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Georgia Judge: DACA Students Can Pay In-State Tuition Rate

Undocumented immigrants in Georgia who came to the U.S. as children and have received temporary protection from deportation under the Obama administration will now be able to pay in-state tuition at the state’s colleges and universities, a judge ruled in the years-long court case Tuesday.

At the heart of the issue was whether immigrants with temporary legal status under Deferred Action for Childhood Arrivals were considered “legally in this state,” a requirement for eligibility to pay in-state tuition, which is about three times less expensive than out-of-state rates. 

Fulton County Superior Court Chief Judge Gail Tusan wrote in her ruling that University System of Georgia officials are “hereby compelled to perform their duty in applying the federal definition of lawful presence as it relates to students who are DACA recipients and to grant them in-state tuition status,” the Atlanta-Journal Constitution reports. “Defendants have refused to accept the federally established lawful presence of plaintiffs and many other similarly situated students — students who are Georgia taxpayers, workers, and graduates of Georgia public high schools pursuing an affordable option for higher education.” 

She continued, “Such refusal of a faithful performance of their duties is unreasonable and creates a defect of legal justice that has already negatively impacted thousands of Georgia students.”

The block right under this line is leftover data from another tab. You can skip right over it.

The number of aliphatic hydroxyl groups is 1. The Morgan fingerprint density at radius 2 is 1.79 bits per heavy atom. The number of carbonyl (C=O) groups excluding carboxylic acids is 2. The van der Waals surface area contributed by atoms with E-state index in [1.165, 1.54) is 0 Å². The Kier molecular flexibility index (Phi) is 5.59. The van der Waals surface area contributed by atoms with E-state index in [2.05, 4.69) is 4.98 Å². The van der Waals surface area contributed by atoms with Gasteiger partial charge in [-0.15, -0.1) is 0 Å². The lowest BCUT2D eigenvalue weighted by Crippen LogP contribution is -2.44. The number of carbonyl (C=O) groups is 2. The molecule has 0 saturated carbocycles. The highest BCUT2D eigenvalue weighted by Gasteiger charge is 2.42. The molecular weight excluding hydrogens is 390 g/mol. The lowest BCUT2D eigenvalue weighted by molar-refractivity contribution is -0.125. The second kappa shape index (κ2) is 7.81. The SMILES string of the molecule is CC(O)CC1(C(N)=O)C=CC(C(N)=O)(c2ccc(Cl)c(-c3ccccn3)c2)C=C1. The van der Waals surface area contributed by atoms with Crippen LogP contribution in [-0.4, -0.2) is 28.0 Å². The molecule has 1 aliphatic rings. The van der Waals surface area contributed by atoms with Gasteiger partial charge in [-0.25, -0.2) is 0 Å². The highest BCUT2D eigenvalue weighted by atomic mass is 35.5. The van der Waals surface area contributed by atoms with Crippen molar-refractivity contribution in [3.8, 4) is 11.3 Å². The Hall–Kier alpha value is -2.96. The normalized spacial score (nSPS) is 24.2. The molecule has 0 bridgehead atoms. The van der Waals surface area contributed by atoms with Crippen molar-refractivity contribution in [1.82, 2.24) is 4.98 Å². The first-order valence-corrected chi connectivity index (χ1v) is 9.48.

A group of students who had received DACA initially brought their case against the state in 2013. This was their second attempt to reverse the tuition policy for DACA recipients; the Georgia Supreme Court ruled last year that the Board of Regents was immune to a lawsuit, so they tried again by suing each board member individually.

The court battle doesn’t seem to be over, however. The University System of Georgia has announced plans to appeal the decision. 

“We believe our policy follows the law,” a spokesman for the Board of Regents said in a statement. “As the Superior Court’s decision will remain on hold during the appeals process, our current in-state tuition policy will remain in effect.”

During arguments, attorneys for the state defended the state’s decision not to grant in-state tuition to DACA recipients, arguing that with President-elect Donald Trump poised to take office, the future of DACA is “very much in doubt.”

The students’ lawyer has also acknowledged that it’s unclear what the ruling will mean for the students if DACA is repealed. “We really don’t know what this means long term,” he told the Associated Press, “but I know that today these kids can pay in-state tuition, something that should have happened four years ago.”



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